"I'm going to be giving away one of our children today. I hope you don't mind," he said to me over the phone, very nonchalantly, something my husband usually is not. "I just want two of them and right now I would like to give away the almost-middle one."
I ask why, intrigued while I sit in my hospital bed for the third day in a row, hooked up to continuous baby monitoring, our third son's heartbeat, a familiar chorus in the background.
I was admitted three days prior after some pretty intense contractions at home which resulted in my throwing up of not only a staple in my diet, peanut butter sandwiches, but also a morning cinnamon bun. Two foods that will no longer be a part of my diet ever, ever again.
"We were ahead of schedule, you know. You'd be so proud of us. Everyone had been fed and dressed and we had time to spare before I had to load the boys into the truck. Carter even had his school bag packed and at the ready," he continued.
I laughed. I really was proud of them. Mostly, I was really proud of my husband who stepped up to the challenge of quickly becoming a work-at-home Dad while I was away. I've always been proud of him as a Dad. Most days I feel like I hit the Husband-Daddy lottery in that regard and of course, I never give him enough credit.
We're very different parents, he and I, something that obviously never made itself known until we had kids. Some days I have to wonder how we'll ever co-parent these boys, especially when he's refusing to give them "sugar milk" [chocolate almond milk] for breakfast, sending them both into hysterics. Hysterics all before the 8am hour. I wince just thinking about it.
It's usually in those moments that I kindly remind him that parenting is a lot about choosing which bears to fight. Clearly, I do not fight the chocolate milk bears.
"I quickly looked outside the front door to gauge how bad the rain was and how quickly we would have to bolt out to the car. It was then that I was shocked to see that I had left my back window down in my car. I thought, 'wait a minute, I've never even put that window dow...' And then I noticed that all of the windows were down. And maybe even the sunroof..."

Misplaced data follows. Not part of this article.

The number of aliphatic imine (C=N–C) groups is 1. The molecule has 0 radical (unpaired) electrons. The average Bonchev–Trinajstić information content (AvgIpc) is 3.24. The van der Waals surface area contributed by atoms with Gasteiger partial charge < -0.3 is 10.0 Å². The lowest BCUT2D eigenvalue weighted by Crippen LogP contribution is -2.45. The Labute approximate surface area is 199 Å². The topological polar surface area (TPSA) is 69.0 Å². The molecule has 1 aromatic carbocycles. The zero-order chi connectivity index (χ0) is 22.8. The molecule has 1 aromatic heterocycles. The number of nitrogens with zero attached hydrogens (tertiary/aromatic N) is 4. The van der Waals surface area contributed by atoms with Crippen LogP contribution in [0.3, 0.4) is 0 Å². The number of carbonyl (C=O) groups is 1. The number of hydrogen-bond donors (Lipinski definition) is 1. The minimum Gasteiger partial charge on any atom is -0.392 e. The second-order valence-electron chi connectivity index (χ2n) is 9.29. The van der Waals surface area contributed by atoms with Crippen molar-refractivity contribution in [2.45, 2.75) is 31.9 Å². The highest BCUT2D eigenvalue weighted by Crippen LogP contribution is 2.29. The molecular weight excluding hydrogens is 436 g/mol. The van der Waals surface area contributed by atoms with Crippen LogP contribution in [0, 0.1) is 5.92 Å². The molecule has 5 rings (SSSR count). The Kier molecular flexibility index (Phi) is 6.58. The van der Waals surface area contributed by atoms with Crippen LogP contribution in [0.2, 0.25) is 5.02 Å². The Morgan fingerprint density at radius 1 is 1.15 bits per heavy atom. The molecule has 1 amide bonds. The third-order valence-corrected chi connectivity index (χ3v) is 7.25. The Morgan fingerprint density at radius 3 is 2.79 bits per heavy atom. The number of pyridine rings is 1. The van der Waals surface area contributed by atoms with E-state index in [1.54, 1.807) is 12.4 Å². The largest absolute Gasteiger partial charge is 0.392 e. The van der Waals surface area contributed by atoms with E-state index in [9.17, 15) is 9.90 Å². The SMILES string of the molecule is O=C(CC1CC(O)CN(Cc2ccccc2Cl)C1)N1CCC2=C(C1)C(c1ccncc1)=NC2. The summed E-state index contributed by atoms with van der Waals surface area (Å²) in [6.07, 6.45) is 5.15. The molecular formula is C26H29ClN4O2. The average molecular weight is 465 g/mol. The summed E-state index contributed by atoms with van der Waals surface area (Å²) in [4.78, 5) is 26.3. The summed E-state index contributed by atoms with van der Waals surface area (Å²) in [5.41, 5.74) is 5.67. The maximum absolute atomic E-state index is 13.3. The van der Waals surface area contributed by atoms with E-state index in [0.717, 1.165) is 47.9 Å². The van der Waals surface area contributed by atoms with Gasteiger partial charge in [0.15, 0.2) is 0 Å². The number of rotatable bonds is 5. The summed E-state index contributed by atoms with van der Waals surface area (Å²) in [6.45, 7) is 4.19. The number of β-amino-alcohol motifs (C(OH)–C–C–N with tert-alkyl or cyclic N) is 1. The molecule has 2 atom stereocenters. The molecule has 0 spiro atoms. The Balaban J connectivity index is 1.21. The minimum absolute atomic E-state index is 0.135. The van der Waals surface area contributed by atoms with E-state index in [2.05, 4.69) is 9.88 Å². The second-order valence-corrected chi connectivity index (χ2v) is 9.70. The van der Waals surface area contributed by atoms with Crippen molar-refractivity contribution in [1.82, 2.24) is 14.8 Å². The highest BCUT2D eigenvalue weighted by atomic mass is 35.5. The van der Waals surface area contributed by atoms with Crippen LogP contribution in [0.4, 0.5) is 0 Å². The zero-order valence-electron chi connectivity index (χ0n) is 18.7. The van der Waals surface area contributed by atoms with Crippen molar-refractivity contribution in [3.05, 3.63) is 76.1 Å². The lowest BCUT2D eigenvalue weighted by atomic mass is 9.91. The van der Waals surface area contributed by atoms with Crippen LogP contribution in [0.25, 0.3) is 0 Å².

I knew right where this story was headed.
It was a torrential downpour of epic proportions. One that had now filled the cup holders of my husband's barely-three-month-old car. The glorious new car smell was quickly being replaced with wet leather smell and would likely become a damp musty smell in the weeks to come.
I cringed as he continued, "I swear, he only had my keys for 5 seconds. 5 seconds! And I was standing right there in kitchen with him. That's all it took for Maclane to hold that one button down to open all of the windows. I should have known."
I laughed because I knew. I sighed because I felt horrible for him. I laughed because I knew how mischievous that Maclane could be and how it never took longer than a few seconds for him to get into trouble. I sighed because I felt horrible that my poor husband had a veritable swimming pool in his front seat.
Despite that tiny setback, they did manage to make it to school drop-off on time. Extra points for that and that was only Day One.
Day Two was remarkably better. They made the usual rounds at all of the local parks. Had a picnic, played games and almost forgot about my absence. Apparently, I'm easy to miss. My husband must've been feeling like he could take on the world. After all, keeping two little boys, specifically our two little boys fed, entertained, out of the emergency room and alive for an entire day is no easy feat. I know this.
Day Three, however, the day of my discharge, proved to be another one of those days that would earn my husband yet another parenting badge. The following exchange took place over text message around 10 o' clock in the morning:
Me: It looks like they're discharging me within the hour. Doctors are on different pages and since no progress is being made, I'd rather just be home than have to stay here for continuous monitoring.